Penti-chan

What Bella said. If the people here were actually as nice as they claim to be, it'd be one thing, but the fact they're all "WE TEXANS ARE NICER THAN THOSE GODDAMN YANKEES" but will pull a gun on you the instant you reveal not having the same exact worldview as them makes it far worse :\

Krizonar

Quote from: stewartsage on June 03, 2014, 10:46:15 pm

Am I seriously the only person in the world (internet[this site{active posters}]) that doesn't obsess about living in cities and while they really like the north east aren't determined to live there?


I would hate living in the city.

NejinOniwa

Quote from: stewartsage on June 03, 2014, 10:46:15 pm
Am I seriously the only person in the world (internet[this site{active posters}]) that doesn't obsess about living in cities and while they really like the north east aren't determined to live there?  Seriously, my home town is measured in the hundreds of people and where I live now the population is measured in dozens and I like it here despite the constant low grade right wing agitation in places.  Because have I mentioned I don't like cities yet?  'cause I don't.

To be honest, my experiences with this may be sort of limited, but let's sort them out:
1 - my hometown is a decently largeish Stockholm suburb, with train connections to everything. There's plenty of intolerance abound mainly because of the very high amount of immigrants living in the central district, and the west side at one point was a stronghold for neo-nazis. Things have calmed down, though. While nothing feels very rural per se since it's a 10 minute walk to the town center and/or train station and most places are quite busy, my district is curiously intermeshed with swaths of nature to the point where the trees outnumber the houses by far in some areas. It's very noticeable that the entire town has been more or less carved out of the forest, which is something I quite like.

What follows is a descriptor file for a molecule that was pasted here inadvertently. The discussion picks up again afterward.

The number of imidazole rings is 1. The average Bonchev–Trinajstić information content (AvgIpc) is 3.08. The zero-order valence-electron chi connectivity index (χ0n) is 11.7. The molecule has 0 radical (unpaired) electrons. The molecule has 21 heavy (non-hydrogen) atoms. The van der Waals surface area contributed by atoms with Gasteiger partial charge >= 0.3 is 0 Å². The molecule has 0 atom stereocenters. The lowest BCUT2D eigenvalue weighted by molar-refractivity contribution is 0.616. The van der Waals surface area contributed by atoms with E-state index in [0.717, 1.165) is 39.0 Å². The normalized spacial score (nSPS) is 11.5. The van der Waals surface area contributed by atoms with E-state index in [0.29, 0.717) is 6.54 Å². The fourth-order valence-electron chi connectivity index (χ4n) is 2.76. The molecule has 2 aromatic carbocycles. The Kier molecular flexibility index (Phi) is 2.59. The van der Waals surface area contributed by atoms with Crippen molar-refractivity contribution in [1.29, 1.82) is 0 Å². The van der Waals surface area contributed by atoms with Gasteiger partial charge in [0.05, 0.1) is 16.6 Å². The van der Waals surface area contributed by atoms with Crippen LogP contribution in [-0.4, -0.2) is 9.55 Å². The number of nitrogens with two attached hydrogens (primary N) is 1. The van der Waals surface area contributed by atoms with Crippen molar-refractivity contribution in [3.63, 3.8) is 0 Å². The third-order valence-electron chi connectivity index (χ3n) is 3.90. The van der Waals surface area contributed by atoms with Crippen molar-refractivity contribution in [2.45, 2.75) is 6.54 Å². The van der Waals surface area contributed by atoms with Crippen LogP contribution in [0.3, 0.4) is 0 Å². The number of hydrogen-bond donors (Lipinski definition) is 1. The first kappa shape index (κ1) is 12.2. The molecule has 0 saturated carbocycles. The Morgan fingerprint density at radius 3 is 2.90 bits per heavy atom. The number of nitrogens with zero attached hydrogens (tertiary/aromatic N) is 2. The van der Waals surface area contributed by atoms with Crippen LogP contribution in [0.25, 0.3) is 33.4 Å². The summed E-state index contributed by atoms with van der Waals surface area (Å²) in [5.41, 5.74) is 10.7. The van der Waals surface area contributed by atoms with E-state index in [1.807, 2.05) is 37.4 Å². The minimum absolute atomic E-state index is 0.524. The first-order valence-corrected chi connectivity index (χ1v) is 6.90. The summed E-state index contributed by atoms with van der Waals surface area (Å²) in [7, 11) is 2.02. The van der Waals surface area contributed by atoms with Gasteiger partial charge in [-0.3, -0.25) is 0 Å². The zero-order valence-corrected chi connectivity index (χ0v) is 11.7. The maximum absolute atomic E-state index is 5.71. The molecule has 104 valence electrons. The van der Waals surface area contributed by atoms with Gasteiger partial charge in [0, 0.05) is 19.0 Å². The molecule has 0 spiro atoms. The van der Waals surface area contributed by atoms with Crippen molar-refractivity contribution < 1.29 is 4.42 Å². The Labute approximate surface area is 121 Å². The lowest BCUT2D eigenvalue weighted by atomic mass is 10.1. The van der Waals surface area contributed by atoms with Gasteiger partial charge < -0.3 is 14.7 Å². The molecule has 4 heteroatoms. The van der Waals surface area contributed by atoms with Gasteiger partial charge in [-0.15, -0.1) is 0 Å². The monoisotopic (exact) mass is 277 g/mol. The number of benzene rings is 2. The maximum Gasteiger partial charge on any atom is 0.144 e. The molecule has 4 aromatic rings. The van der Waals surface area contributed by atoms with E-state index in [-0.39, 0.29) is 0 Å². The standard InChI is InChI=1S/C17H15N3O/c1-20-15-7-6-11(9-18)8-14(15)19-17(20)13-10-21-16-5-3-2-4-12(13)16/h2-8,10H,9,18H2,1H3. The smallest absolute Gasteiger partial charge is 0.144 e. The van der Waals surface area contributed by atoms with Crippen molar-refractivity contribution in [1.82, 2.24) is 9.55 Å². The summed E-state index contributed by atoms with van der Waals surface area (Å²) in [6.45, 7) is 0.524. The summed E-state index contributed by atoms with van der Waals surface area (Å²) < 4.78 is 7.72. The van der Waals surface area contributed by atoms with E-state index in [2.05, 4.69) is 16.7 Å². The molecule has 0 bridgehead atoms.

2 - Uppsala, where I live now, is a smallish city, with no subway lines or trams like the other big 3 cities in Sweden (Gothenburg, Malmö, Stockholm). It is absolutely rife with students, and quite rife with hardline leftists - more so depending on what program/course you're taking. 50% of the city's 250k population is somehow connected to the university, and I think the total number of students is 60-75k or so. As such, crazy things connected to student life happen rather regularly, and are very much accepted - though parts of the city population tends to GTFO during the most intense studenticose happenings like Walpurgis - and embraced. Immigrants in the form of guest students are quite common. All in all the city is a fair deal further left than I'd prefer, and the nuttier parts of the academia are rather creepy to deal with; other than that, it's a decent enough place to live as far as cities go. I'd never contemplate living in central Stockholm or any other similarly sized city, but central-ish Uppsala is a completely different thing.
3: I spent one year living on Gotland, which is a rather isolated island in the Baltic and Sweden's largest island. The island is rather a tourist paradise during summer, and gets an enormous influx during the warm months; population goes from 50k for the entire island to 500k. While most of this is concentrated around the walled county capital of Visby, I lived in Fårösund at the northern edge of the island, in a tiny ghost town full of empty summer houses and abandoned/repurposed military facilities. While skating/skiing around the quite flat roads and trails was quite fun, it was a quite dead place to live in with about 500 permanent inhabitants spread out over an area appropriate for 5000. Think of it as you may like.
YOU COULD HAVE PREVENTED THIS

Chocofreak13

i can mirror nej's post a bit, actually.